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The NBPA is reportedly going to vote on its start date this week

The feeling among players is that a Dec. 22 is “inevitable”, per reporting from The Athletic.

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Oklahoma City Thunder v Los Angeles Clippers Photo by Katharine Lotze/Getty Images

With time running out for the NBA to get the next season started by Christmas (or a few days earlier), the Players Association is reportedly holding a vote on Thursday or Friday this week to decide on a preferred start date.

The two options are Dec. 22 or Jan. 18 (MLK Day), per reporting from Shams Charania of The Athletic. Player representatives from each team (Terance Mann is the rep for the Clippers) have been on calls with Michele Roberts and the rest of the NBPA leadership to discuss the pros and cons of each start date and the financial ramifications.

Here is what the schedule would look like for the December and January start dates:

Dec. 22 start:

– Dec. 1 training camps begin for three weeks
– Three-to-four preseason games
– 72-game regular season
– 14 back-to-back games per team
– 25 percent reduction in travel
– All-Star Break for six days in early March
– Regular season ends around May 16
– Play-in tournament for the Nos. 7-10 seeds in the Eastern and Western Conference
– Playoffs begin around May 22
– Finals finish around July 22

Jan. 18 start:

– Camp opens on Dec. 28, for three weeks
– Three-to-four preseason games
– 60-game regular season
– 24 back-to-back games per team
– 25 percent reduction in travel
– All-Star Break for six days beginning around April 9
– Regular season ends in June
– Play-in tournament for the Nos. 7-10 seeds in the Eastern and Western Conference
– Playoff start around June 28
– Finals end around August 21-23

The league also continues to insist that starting by Christmas is a must; otherwise, the NBA’s TV partners at both the local and national levels will want to renegotiate their deals. The amount of revenue at stake for starting a month earlier remains unclear.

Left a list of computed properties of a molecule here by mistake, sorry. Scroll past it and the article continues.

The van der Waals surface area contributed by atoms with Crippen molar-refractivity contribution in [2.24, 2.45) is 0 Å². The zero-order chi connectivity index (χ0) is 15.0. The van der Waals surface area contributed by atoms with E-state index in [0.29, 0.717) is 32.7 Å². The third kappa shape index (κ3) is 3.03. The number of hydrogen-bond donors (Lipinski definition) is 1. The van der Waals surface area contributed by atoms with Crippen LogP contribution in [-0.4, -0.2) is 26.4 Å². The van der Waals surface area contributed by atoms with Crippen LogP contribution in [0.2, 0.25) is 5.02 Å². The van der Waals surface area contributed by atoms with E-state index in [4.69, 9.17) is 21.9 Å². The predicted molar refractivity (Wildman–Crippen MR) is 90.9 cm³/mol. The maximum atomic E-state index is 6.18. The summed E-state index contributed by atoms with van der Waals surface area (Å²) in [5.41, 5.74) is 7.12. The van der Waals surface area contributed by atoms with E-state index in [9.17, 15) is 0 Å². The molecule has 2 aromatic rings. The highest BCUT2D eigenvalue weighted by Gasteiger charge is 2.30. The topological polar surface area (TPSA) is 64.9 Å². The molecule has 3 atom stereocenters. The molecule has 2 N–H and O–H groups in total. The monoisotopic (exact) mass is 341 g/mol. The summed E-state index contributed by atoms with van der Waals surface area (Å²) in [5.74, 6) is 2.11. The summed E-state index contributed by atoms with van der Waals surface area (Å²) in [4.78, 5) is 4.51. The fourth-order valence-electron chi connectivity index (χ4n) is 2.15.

Otherwise, the differences between the two proposals come down to the number of games, the number of back-to-backs, and when the season ends. The Jan. 18 plan would conflict with the Olympics, even for players on teams that don’t advance deep into the postseason. That’s assuming that everything stays on schedule and there aren’t postponements due to the coronavirus, which feels ambitious. It would also be a ratings nightmare for the league to attempt to compete with the Olympics on television.

One element in common in both plans is an All-Star Break, which is surprising. It can’t be a good idea for players to congregate together in the middle of the year without time to quarantine. The idea of a break is probably smart; the players have grown accustomed to the gap in the schedule and will need it more than ever during this season. It might be more advisable to simply give the players some time off and, if necessary, use that time to play rescheduled games.

The Clippers haven’t played since Sept. 15, which would give them an offseason of just over three months if the season started in December. For teams that lost in the first round of the playoffs, their offseasons will be closer to 16 weeks. Non-playoff teams will have had over four months, and the non-bubble teams haven’t played since March, making their offseason longer than most seasons.

The most probable outcome seems to be a vote in favor of Dec. 22, but it would be foolish to count on any certainties after the year the league has had. At this point, anything other than a lockout would be a happy end result.